Driveways is both a fitting farewell to Brian Dennehy and an uplifting message for people everywhere, a film all should see and all can appreciate.
There is an irony lying within and around Driveways; first screened at festivals in 2019 and acquired for distribution in December of that year by FilmRise, Andrew Ahn’s film was eventually released straight to video-on-demand in May 2020 due to the COVID-19 pandemic. A disaster in many ways, of course, to be forced to bypass a full cinema release, but Driveways is also a beneficiary – for want of a better word – of the pandemic; it is perhaps appreciated, enjoyed and cherished more deeply by audiences watching through a lens of social distancing and missing friends and family. Take nothing away from Driveways – in a pre-pandemic world, this would still have been brightly received, but it undoubtedly takes on more power and resonance seen alongside the often unbearable year of 2020.
Hannah Bos and Paul Thureen’s screenplay follows a mother and son (Kathy and Cody) who take on the work of clearing out Kathy’s recently deceased sister’s house. Through their time there, they get to know themselves and the neighbours better, most notably Del, an elderly widower living directly next door. The drama that builds from here is personal (both inwardly and outwardly for the characters) and touching. It is also restrained but the impact is never unattainable.
Much of the film’s power is owed to the three central actors: Hong Chau as Kathy, Lucas Jaye as Cody and the late Brian Dennehy as Del. Chau gives a strength to Kathy, a single mother dealing with the death of a sister she never really knew (said sister was 12 years older), and wonderfully grasps the maternal love Kathy inhibits for Cody. There is an emotional guard to her performance which slowly wears down, bubbling away to happiness and catharsis. The highlight of Driveways is the beautiful friendship between Cody and Del. Jaye plays the nervous, awkward Cody to perfection, little nuances to his performance highlighting a future star, and Dennehy (who passed away one month prior to its release) perfectly captures the loneliness Del feels as a widow. A final monologue from him near the end of the film is achingly melancholic but also full of such warmth and beauty. The two actors play off of one another wonderfully to create a central friendship that aids the growth of all of those in and around it.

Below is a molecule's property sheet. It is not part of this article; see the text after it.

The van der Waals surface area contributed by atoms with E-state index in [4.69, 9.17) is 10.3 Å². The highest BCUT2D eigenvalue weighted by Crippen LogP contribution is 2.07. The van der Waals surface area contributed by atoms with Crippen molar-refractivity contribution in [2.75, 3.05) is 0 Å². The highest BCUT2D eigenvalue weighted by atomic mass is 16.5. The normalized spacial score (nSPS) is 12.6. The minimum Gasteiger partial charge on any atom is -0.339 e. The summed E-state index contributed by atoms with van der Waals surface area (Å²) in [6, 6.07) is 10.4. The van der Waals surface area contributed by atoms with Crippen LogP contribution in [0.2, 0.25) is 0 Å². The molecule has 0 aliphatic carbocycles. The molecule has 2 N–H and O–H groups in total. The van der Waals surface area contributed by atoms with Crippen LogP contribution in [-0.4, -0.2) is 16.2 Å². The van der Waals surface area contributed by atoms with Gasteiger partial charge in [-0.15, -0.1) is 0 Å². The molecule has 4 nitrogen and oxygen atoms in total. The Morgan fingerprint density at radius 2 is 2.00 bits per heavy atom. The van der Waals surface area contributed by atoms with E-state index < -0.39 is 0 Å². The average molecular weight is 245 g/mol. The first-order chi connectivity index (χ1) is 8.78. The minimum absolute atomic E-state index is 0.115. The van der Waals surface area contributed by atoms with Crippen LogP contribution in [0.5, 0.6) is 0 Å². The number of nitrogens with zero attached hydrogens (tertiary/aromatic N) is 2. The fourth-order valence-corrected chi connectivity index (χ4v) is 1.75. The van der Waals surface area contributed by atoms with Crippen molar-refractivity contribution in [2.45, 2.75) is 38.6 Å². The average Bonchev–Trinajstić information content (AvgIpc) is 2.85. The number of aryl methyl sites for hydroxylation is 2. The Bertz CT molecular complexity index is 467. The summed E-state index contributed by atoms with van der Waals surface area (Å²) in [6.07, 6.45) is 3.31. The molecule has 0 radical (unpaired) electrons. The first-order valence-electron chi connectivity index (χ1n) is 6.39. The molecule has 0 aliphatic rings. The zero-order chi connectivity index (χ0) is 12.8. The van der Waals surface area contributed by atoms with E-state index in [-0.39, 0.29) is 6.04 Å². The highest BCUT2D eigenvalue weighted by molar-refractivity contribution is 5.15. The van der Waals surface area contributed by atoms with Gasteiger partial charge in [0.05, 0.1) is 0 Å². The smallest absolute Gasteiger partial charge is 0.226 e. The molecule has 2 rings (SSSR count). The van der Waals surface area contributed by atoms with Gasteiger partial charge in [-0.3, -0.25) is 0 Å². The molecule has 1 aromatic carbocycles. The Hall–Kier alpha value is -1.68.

Ultimately, Driveways is a hugely human film about the pleasures of life, in many ways similar to a Terrence Malick film but less spiritual and more personal. Ahn’s measured direction allows the world and characters to breathe in the simplest and best way, aided by Ki Jin Kim’s beautiful cinematography and Jay Wadley’s twinkling, piano-based original score. Thankfully the film is never twee or overly sentimental. It never forces life’s beauties down your throats but silently urges you to appreciate them, to connect with people. In these difficult times for everyone worldwide, Driveways is one of the greatest gifts we could ask for from cinema in 2020.